On Pablo Escobar’s influence on Colombian culture: Easy money … was injected into the national culture. The idea prospered: The law is the greatest obstacle to happiness, it is a waste of time learning how to read and write, you can live a better, more secure life as a criminal than as a law-abiding citizen — this was the social breakdown typical of all undeclared wars.
On the relationship between journalism and literature: That supposedly bad influence that journalism has on literature isn’t so certain. First of all, because I don’t think anything destroys the writer, not even hunger. Secondly, because journalism helps you stay in touch with reality, which is essential for working in literature.
On writing and reality: It always amuses me that the biggest praise for my work comes for the imagination, while the truth is that there’s not a single line in all my work that does not have a basis in reality… That’s a journalistic trick which you can also apply to literature. For example, if you say that there are elephants flying in the sky, people are not going to believe you. But if you say that there are four hundred and twenty-five elephants flying in the sky, people will probably believe you… The problem for every writer is credibility. Anybody can write anything so long as it’s believed. [There’s also lots of good quotes in this article about the writing process itself]
On the traditional conception of his so-called “magical realism“: The safe and pretty version of magical realism—Magical Realism Lite—has little to do with the more vigorous Garcíamarquian version in which skulls sprout hair and sunflowers grow out of sores… The true texture of Colombia’s beauty comes not by pretending its problems are wholly over, but in seeing how darkness is interwoven with the light. García Márquez knows this. There’s no denying that for all its hyperfabulism, his fiction is stained with the ink of Colombia’s most despairing headlines.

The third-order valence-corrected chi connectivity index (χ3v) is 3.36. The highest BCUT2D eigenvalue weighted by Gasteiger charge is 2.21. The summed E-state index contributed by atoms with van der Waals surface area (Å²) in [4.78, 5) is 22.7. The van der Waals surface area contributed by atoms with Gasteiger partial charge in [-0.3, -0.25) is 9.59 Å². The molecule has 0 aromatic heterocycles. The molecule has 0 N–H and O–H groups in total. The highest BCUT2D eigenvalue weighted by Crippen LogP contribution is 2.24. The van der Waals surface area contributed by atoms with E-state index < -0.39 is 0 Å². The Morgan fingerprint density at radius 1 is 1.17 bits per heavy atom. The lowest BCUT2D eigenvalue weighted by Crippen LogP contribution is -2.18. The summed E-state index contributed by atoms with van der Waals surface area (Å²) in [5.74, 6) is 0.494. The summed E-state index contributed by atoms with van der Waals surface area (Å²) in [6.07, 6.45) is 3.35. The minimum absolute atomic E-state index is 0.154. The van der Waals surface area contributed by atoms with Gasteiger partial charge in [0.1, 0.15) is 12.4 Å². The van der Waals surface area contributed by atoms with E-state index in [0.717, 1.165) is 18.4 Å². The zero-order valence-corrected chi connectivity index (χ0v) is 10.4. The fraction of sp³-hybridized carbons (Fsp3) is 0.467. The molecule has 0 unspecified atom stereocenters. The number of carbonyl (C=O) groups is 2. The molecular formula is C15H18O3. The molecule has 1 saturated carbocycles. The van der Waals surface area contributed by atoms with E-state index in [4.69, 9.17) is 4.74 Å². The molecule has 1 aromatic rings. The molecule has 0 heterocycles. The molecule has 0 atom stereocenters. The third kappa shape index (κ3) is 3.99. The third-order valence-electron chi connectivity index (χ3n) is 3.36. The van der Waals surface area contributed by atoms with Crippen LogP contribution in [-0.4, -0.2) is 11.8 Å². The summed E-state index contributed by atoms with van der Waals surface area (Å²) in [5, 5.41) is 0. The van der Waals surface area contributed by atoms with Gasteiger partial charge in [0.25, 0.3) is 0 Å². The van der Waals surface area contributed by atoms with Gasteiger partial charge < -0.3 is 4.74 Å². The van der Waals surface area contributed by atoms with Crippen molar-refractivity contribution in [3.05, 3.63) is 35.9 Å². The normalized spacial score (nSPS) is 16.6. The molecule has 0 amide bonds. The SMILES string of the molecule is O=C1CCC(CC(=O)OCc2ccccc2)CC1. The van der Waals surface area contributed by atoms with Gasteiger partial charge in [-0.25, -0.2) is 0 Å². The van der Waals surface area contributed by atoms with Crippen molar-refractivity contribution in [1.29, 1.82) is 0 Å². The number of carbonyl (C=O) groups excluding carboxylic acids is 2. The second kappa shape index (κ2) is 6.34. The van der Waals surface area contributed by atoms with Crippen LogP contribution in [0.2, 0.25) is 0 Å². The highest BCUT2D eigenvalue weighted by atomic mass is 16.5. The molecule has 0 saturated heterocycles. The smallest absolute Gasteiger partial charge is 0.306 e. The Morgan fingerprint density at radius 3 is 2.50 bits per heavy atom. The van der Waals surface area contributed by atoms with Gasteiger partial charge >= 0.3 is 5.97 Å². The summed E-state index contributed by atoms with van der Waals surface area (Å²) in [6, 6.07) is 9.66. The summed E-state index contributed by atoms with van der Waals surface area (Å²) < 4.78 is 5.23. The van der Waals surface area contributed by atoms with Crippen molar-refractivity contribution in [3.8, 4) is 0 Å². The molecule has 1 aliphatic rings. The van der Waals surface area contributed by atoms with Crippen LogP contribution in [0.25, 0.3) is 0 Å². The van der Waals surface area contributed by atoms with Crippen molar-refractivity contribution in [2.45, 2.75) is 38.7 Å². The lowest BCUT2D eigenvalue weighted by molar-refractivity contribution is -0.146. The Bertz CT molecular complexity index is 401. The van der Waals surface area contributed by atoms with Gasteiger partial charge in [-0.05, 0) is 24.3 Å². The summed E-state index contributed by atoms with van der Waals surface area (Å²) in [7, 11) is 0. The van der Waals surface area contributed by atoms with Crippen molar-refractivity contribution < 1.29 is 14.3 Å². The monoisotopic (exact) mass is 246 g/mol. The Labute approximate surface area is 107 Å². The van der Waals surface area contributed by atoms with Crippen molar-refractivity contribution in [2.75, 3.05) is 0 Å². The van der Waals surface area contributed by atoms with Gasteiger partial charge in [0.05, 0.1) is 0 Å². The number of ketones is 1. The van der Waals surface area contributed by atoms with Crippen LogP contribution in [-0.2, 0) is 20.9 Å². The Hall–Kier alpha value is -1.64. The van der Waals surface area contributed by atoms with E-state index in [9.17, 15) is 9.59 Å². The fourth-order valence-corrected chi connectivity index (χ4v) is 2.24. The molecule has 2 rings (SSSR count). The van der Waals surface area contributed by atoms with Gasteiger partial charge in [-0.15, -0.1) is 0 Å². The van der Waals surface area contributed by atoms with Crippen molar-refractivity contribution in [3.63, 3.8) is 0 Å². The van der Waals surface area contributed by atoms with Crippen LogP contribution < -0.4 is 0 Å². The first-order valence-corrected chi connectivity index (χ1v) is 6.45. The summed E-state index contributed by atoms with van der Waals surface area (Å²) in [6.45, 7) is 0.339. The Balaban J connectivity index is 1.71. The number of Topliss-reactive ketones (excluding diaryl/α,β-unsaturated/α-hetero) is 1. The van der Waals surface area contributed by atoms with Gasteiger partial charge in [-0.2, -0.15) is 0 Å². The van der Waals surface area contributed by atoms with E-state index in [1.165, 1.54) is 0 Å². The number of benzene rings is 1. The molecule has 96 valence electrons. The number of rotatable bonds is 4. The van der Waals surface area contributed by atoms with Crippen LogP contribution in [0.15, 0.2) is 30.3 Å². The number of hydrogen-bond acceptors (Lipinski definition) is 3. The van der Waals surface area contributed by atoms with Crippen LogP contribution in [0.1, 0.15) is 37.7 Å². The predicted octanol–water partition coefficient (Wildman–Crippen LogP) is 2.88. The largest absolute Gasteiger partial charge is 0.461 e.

On reality, history & subjectivity: Poetry, Auden said, makes nothing happen. It is not a revolution, not an election, not even a platform. García Márquez understood that the highest service literature can perform is to give people an image of their historical reality, especially the way that reality has shaped their souls. One Hundred Years of Solitude is political for the same reason neorealism is: it shows us not only the lives of ordinary people but also the political context that creates them and the historical context that creates that.
Top moments of my childhood:
- The diorama of “100 Years of Solitude” that my sister made in Art Class–the figures she made of Rebecca (eating dirt) and Jose Arcadio (the patriarch, tied to the tree) were particularly impressive.
- Watching the movie Milagro en Roma for Spanish class and being FREAKED OUT BEYOND BELIEF by that creepy toy monkey, let alone the girl’s non-decomposing body. Gah, what was the teacher THINKING?
- The way we get to calculate what grade we’re in by what García Márquez novel/short story we read that year: sixth grade, short stories like “A Very Old Man With Enormous Wings” and “Eyes of a Blue Dog.” Eighth grade, “Crónica de una muerte anunciada.” And of course, EVERYBODY looked forward to senior year, because that’s when we finally, finally, finally got to spend an entire semester focusing on “Cien años de soledad.” That’s how you really KNEW you were finally a Young Adult. Thank God for Ms. Aguirre and that family tree she drew us that I still have sketched in on the first page of my copy.
And finally from “One Hundred Years of Solitude”:
“The world must be all fucked up… when men travel first class and literature goes as freight.”
“Wherever they might be they always remember that the past was a lie, that memory has no return, that every spring gone by could never be recovered, and that the wildest and most tenacious love was an ephemeral truth in the end.”
“Things have a life of their own… it’s simply a matter of waking up their souls.”